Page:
Tissue Damage Assessments in Total Hip Arthoplasty


C.M. Wells, J. Feldman, I. Timmerman, J. Chow, W. Mihalko, M. Neel, J. Jennings, W. Haggard


Decreasing tissue damage and recovery time, while improving quality of life have been the focus of many approaches to total hip arthroplasty (THA). In this study, we compared two approaches, a tissue-sparing superior capsulotomy percutaneously assisted approach (SP) and the traditional posterior approach (TR), to address the question of whether the novel technique reduces tissue damage. The secondary aim of this study focused on the measurement technologies utilized to quantify the damage resulting from either SP or TR. Image J, BioQuant, and cellSens were the image analysis programs employed. Statistical validation and comparisons of results between all platforms were performed.

Both hips of freshly frozen cadaveric specimens (n = 8) were surgically prepared for THA with random procedure performed on left or right hip. All selected specimens had no prior implantation of devices to ensure all observed muscle damage occurred from the surgical technique. Surgeons resected tissue and performed necessary procedural steps up to device implantation. No devices were implanted during the study, as the aim was to quantify the damage caused by the incision and resection. After completion of the surgery, an independent surgeon (IS), who was blinded as to which method was performed on the specimen, excised the muscles and inspected areas of interest Assessment of the tissue damage was executed using a midsubstance cross-sectional area technique, validated by prior studies. High-resolution images of demarcated muscles were used for quantitative analysis. Three blinded independent reviewers quantified damaged tissue. The results were used to detect if statistically significant differences were present between the two methods. Furthermore, an independent reviewer using SPSS statistical software also assessed inter-program and inter-rater reliability.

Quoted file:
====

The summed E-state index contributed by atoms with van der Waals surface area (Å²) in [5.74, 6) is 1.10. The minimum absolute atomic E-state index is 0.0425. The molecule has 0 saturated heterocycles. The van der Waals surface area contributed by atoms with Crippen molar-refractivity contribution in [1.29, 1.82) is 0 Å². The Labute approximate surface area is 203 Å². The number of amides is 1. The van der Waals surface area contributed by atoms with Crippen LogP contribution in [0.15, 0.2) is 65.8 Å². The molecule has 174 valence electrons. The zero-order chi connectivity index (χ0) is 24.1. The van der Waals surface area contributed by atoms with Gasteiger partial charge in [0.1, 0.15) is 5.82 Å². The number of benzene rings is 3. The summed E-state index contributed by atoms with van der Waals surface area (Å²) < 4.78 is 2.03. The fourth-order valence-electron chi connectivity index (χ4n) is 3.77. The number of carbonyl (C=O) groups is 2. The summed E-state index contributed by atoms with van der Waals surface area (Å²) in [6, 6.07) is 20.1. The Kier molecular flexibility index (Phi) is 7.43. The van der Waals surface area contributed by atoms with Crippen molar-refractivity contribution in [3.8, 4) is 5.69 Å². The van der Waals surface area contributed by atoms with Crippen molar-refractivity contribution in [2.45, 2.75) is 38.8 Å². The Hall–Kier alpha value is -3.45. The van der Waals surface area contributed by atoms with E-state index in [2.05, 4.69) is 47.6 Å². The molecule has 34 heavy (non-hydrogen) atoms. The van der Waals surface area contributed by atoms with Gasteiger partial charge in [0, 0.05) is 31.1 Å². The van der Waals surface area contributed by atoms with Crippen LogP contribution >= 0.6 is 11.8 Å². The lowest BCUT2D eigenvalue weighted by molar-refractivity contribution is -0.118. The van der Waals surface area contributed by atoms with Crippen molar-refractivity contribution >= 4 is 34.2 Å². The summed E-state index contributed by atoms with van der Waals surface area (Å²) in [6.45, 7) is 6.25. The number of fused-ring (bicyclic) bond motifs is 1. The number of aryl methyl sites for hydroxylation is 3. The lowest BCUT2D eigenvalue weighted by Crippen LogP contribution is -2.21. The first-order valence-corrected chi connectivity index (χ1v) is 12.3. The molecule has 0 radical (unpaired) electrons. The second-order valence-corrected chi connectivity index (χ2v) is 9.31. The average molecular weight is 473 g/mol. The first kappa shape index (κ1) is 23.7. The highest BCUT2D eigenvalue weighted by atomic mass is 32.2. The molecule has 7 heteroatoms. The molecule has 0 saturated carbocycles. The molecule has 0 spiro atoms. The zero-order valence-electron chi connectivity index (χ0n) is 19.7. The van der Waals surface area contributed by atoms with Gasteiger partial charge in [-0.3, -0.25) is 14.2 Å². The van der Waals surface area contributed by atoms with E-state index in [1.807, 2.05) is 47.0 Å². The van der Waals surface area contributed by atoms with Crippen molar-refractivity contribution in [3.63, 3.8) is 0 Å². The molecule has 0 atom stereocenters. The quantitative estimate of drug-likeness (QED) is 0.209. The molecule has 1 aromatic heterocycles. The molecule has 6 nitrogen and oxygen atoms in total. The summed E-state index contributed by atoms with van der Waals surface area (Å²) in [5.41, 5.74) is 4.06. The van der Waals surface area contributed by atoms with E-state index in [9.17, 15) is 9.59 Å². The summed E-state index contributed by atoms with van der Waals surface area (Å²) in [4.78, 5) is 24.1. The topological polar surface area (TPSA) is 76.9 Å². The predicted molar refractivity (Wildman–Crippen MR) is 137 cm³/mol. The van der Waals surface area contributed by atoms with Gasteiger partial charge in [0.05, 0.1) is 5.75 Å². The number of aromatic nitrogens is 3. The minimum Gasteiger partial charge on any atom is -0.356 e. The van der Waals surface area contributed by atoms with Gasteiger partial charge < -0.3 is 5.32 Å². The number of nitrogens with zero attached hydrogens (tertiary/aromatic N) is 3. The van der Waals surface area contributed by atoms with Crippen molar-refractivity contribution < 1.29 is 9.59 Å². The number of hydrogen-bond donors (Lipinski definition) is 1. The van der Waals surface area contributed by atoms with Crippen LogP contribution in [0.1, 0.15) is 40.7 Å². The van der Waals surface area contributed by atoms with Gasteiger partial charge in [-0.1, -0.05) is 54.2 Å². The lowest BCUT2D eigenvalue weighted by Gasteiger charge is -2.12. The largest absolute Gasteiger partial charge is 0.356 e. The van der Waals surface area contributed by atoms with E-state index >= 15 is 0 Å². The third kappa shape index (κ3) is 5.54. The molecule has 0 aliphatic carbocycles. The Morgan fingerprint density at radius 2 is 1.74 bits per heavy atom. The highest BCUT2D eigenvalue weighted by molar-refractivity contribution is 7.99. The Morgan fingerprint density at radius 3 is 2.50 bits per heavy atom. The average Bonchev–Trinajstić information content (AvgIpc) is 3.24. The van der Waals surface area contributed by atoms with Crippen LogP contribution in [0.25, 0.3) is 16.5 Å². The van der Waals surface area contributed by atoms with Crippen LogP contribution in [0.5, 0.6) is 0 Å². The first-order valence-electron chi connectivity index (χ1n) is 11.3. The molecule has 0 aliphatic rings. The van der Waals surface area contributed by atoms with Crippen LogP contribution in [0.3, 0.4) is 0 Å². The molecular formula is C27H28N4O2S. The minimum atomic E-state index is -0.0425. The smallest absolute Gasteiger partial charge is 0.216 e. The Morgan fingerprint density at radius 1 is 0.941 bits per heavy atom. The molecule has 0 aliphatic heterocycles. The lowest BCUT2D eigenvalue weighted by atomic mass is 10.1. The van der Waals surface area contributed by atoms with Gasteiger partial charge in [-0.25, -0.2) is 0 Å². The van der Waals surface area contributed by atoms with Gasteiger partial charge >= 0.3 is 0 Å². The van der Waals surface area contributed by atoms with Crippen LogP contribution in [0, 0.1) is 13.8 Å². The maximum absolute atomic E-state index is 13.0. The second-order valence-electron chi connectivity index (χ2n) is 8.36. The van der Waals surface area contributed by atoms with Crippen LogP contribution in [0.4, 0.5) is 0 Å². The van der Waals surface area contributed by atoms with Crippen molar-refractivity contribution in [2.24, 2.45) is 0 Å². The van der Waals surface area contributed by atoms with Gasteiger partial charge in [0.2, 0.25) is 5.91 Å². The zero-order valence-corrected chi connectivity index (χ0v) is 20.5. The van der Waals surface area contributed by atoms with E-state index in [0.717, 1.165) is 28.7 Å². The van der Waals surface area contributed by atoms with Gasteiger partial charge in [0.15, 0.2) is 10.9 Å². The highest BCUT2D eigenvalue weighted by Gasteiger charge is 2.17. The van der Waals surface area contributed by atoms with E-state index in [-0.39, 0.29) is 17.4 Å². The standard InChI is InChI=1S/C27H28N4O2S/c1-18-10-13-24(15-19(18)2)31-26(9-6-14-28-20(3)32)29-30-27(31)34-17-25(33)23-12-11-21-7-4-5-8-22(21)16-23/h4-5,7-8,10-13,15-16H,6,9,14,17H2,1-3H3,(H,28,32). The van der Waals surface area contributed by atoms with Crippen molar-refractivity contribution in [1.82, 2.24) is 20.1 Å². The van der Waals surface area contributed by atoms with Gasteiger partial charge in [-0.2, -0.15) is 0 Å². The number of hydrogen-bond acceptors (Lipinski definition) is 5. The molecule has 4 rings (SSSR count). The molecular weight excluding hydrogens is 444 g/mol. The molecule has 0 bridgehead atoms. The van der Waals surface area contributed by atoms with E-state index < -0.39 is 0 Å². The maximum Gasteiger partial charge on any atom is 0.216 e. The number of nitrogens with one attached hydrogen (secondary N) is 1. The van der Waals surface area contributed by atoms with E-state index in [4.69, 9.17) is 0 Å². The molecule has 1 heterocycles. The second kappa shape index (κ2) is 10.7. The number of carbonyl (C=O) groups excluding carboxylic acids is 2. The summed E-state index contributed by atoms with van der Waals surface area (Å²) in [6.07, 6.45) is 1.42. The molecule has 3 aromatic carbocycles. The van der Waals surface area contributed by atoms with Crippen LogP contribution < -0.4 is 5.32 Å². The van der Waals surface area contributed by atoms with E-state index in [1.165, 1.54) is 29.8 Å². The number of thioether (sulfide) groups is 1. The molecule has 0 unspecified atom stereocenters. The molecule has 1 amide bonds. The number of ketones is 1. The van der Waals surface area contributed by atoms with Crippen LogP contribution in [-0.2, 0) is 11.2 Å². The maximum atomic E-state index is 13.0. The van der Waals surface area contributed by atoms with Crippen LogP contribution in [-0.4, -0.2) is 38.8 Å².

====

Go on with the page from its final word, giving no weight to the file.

The SP procedure significantly reduced percent of damaged GM tissue. GS tissue damage reduction with SP procedure was observed but the difference was not statistically significant. Between raters, the intraclass correlation coefficient (ICC) for the tissue damage measures was 0.870 (95% CI: 0.824 – 0.907). Within the individual applications, BioQuant and Image J had ICCs of 0.972 and 0.987, respectively. CellSens, however had an ICC value of 0.671.

For the three image analysis programs chosen, the damaged tissue was quantified within the software application and each user defined areas of interest slightly different, which reduced the interrater reliability. However, variation in the software may affect the degree of difference detected and/or the p-value. There was a statistically significant reduction in percent of damaged tissue, SP vs. TR, in the GM obtained from all programs. A statistically significant reduction in GS damage, SP vs. TR, was not detected in either program, which may be a result of the limited sample size.

New surgical techniques require evaluation to determine if there are objective advantages over other techniques. Preclinical evaluation of these techniques has been limited. Providing quantitative evidentiary support has clinical and scientific relevance to patients, physicians, and healthcare providers.. Independent analysis of these results may depend on the user interface of image analysis programs and should be evaluated by multiple raters to ensure accuracy.